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Additionally, parents abusing any substance are more likely to be involved with divorce, mental illness, unemployment, and legal problems, severely compromising their abilities to effectively parent.
In every family unit, each person plays a role (or multiple roles) to help the family function better and to maintain a level of homeostasis, stability, and balance.
The effects of drug addiction on family members varies, but when substance abuse is added to this dynamic, the family roles naturally shift to adjust to the new behaviors associated with drug or alcohol use to continue maintaining order and balance.
The effects of drug addiction on family members when the addiction is developed later in life creates another set of issues, as many family roles have already been firmly set.
The blurred line between parent/child relationships and parent/friend relationships also make the situation more difficult to remedy.
Families of addicts, including both immediate family members and often extended family members as well, are affected in some way by the individual’s substance abuse.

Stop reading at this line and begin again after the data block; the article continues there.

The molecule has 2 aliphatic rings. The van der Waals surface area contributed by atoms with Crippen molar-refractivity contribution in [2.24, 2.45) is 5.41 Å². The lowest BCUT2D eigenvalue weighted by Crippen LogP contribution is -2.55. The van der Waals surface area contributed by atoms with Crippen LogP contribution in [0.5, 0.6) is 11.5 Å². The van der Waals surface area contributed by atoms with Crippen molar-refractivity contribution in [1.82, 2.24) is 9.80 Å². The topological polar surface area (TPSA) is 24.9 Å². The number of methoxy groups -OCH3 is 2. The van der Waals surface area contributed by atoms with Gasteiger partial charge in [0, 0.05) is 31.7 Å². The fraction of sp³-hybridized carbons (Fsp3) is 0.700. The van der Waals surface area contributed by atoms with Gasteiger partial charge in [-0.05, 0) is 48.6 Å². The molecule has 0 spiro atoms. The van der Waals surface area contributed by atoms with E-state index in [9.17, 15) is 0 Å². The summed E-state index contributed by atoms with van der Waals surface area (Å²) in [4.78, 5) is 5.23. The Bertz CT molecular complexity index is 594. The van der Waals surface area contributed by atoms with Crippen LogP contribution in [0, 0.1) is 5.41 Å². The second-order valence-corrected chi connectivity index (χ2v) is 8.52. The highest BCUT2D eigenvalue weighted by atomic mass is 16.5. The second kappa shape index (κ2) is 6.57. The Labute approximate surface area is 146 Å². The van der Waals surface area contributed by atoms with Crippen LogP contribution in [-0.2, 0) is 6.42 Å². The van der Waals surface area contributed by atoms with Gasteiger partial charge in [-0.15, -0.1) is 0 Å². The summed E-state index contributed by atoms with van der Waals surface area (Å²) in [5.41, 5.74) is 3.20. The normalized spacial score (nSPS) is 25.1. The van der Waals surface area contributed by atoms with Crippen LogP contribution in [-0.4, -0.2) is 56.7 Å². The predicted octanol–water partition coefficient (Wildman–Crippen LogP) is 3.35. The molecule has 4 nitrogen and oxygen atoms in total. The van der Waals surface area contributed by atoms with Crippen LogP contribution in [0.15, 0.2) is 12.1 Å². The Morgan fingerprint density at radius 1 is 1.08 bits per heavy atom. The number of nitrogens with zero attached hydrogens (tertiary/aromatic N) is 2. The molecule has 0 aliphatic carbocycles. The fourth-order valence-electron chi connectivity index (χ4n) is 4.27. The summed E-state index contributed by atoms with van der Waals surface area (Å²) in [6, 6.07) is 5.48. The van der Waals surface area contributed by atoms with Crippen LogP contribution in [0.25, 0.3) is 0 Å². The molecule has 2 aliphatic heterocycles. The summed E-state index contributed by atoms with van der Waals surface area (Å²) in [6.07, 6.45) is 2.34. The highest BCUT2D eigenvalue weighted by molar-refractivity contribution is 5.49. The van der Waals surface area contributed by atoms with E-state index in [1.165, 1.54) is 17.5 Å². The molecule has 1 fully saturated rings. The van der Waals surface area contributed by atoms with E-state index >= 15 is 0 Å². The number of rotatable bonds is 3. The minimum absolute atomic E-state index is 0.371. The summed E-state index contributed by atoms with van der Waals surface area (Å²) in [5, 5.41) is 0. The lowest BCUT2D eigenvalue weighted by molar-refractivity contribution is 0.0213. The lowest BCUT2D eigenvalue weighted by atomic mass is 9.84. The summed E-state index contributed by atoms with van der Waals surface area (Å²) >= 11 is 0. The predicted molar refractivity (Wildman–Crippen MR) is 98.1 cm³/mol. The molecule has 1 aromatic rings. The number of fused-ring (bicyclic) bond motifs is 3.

Addiction impacts a family’s finances, physical health, and psychological wellbeing.They are also more likely to have difficulty dealing with stress and highly likely to marry an alcoholic or abusive spouse later in life.The effects of drug abuse on family members like children also extend to finances.One sober partner can at least try to keep the house in order and encourage the substance abuser to get help.This too will likely lead to the slow deterioration of the relationship, as both addicts will be primarily focused on feeding their addictions rather than cultivating the relationship or handling any household responsibilities.When discussing codependency in addiction, the term refers to individuals who put the needs of the addict before their own, even when it is detrimental to their own wellbeing.Codependent people will often defend and make excuses for the addict and will do anything to remain in his or her good graces, being sure not to raise their ire.Parental alcoholism and drug addiction can create poor self-image, loneliness, guilt, anxiety, feelings of helplessness, fear of abandonment and chronic depression in children.One in five adult Americans lived with an alcoholic relative at some point during their childhoods.Alcoholism and drug addiction have obvious and well-documented effects on chronic substance abusers.Prolonged abuse of drugs and/or alcohol will deteriorate a person’s physical health, impair his or her mental functioning, and damage their overall spirit.